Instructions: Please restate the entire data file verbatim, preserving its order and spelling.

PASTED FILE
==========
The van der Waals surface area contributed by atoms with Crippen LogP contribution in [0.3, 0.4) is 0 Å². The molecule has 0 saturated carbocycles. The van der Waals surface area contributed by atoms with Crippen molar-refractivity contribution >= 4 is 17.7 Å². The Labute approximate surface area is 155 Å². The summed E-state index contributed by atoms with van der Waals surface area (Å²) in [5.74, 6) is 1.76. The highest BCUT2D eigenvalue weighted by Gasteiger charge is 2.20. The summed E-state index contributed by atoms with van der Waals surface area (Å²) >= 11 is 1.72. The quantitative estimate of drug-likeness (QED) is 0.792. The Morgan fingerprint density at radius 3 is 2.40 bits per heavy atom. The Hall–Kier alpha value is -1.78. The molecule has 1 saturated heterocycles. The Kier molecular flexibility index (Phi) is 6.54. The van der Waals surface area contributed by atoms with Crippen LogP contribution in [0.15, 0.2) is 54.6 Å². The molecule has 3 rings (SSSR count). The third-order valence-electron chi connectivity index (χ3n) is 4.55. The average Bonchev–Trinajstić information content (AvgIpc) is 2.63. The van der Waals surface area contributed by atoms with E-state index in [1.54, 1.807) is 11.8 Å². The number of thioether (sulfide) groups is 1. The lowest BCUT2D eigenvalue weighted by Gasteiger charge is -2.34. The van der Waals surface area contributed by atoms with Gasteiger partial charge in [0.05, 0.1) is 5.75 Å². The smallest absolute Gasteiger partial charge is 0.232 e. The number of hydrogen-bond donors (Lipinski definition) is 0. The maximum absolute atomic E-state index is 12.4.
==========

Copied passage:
The van der Waals surface area contributed by atoms with Crippen LogP contribution in [0.3, 0.4) is 0 Å². The molecule has 0 saturated carbocycles. The van der Waals surface area contributed by atoms with Crippen molar-refractivity contribution >= 4 is 17.7 Å². The Labute approximate surface area is 155 Å². The summed E-state index contributed by atoms with van der Waals surface area (Å²) in [5.74, 6) is 1.76. The highest BCUT2D eigenvalue weighted by Gasteiger charge is 2.20. The summed E-state index contributed by atoms with van der Waals surface area (Å²) >= 11 is 1.72. The quantitative estimate of drug-likeness (QED) is 0.792. The Morgan fingerprint density at radius 3 is 2.40 bits per heavy atom. The Hall–Kier alpha value is -1.78. The molecule has 1 saturated heterocycles. The Kier molecular flexibility index (Phi) is 6.54. The van der Waals surface area contributed by atoms with Crippen LogP contribution in [0.15, 0.2) is 54.6 Å². The molecule has 3 rings (SSSR count). The third-order valence-electron chi connectivity index (χ3n) is 4.55. The average Bonchev–Trinajstić information content (AvgIpc) is 2.63. The van der Waals surface area contributed by atoms with E-state index in [1.54, 1.807) is 11.8 Å². The number of thioether (sulfide) groups is 1. The lowest BCUT2D eigenvalue weighted by Gasteiger charge is -2.34. The van der Waals surface area contributed by atoms with Gasteiger partial charge in [0.05, 0.1) is 5.75 Å². The smallest absolute Gasteiger partial charge is 0.232 e. The number of hydrogen-bond donors (Lipinski definition) is 0. The maximum absolute atomic E-state index is 12.4.